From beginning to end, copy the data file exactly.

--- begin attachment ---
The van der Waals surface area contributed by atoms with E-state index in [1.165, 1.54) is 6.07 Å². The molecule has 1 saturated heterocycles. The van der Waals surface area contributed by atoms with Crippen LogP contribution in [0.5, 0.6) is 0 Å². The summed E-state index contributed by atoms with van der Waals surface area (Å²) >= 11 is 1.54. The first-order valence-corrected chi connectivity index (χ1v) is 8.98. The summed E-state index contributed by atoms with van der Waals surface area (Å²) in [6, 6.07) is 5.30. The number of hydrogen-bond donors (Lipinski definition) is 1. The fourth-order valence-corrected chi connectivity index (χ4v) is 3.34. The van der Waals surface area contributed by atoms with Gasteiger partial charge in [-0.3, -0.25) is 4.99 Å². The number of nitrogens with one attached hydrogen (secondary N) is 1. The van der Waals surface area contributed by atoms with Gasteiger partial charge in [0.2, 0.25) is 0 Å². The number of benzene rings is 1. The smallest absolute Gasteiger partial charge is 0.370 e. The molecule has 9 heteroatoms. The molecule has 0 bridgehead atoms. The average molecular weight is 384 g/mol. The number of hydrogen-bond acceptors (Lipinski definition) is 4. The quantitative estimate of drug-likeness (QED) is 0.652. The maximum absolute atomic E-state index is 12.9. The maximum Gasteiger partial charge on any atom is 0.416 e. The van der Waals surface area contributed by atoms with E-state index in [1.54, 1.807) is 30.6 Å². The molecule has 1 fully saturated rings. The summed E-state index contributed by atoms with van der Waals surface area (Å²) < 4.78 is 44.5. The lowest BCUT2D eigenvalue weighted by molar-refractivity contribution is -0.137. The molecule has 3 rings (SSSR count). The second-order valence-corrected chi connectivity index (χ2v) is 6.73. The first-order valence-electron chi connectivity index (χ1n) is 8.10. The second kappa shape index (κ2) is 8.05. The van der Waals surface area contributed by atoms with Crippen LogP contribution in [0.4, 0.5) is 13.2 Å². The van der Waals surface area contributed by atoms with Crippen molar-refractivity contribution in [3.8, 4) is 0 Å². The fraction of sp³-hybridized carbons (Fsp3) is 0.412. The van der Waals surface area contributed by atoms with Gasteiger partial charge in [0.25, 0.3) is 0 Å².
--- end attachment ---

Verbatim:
The van der Waals surface area contributed by atoms with E-state index in [1.165, 1.54) is 6.07 Å². The molecule has 1 saturated heterocycles. The van der Waals surface area contributed by atoms with Crippen LogP contribution in [0.5, 0.6) is 0 Å². The summed E-state index contributed by atoms with van der Waals surface area (Å²) >= 11 is 1.54. The first-order valence-corrected chi connectivity index (χ1v) is 8.98. The summed E-state index contributed by atoms with van der Waals surface area (Å²) in [6, 6.07) is 5.30. The number of hydrogen-bond donors (Lipinski definition) is 1. The fourth-order valence-corrected chi connectivity index (χ4v) is 3.34. The van der Waals surface area contributed by atoms with Gasteiger partial charge in [-0.3, -0.25) is 4.99 Å². The number of nitrogens with one attached hydrogen (secondary N) is 1. The van der Waals surface area contributed by atoms with Gasteiger partial charge in [0.2, 0.25) is 0 Å². The number of benzene rings is 1. The smallest absolute Gasteiger partial charge is 0.370 e. The molecule has 9 heteroatoms. The molecule has 0 bridgehead atoms. The average molecular weight is 384 g/mol. The number of hydrogen-bond acceptors (Lipinski definition) is 4. The quantitative estimate of drug-likeness (QED) is 0.652. The maximum absolute atomic E-state index is 12.9. The maximum Gasteiger partial charge on any atom is 0.416 e. The van der Waals surface area contributed by atoms with E-state index in [1.54, 1.807) is 30.6 Å². The molecule has 1 fully saturated rings. The summed E-state index contributed by atoms with van der Waals surface area (Å²) < 4.78 is 44.5. The lowest BCUT2D eigenvalue weighted by molar-refractivity contribution is -0.137. The molecule has 3 rings (SSSR count). The second-order valence-corrected chi connectivity index (χ2v) is 6.73. The first-order valence-electron chi connectivity index (χ1n) is 8.10. The second kappa shape index (κ2) is 8.05. The van der Waals surface area contributed by atoms with Crippen LogP contribution in [0.4, 0.5) is 13.2 Å². The van der Waals surface area contributed by atoms with Crippen molar-refractivity contribution in [3.8, 4) is 0 Å². The fraction of sp³-hybridized carbons (Fsp3) is 0.412. The van der Waals surface area contributed by atoms with Gasteiger partial charge in [0.25, 0.3) is 0 Å².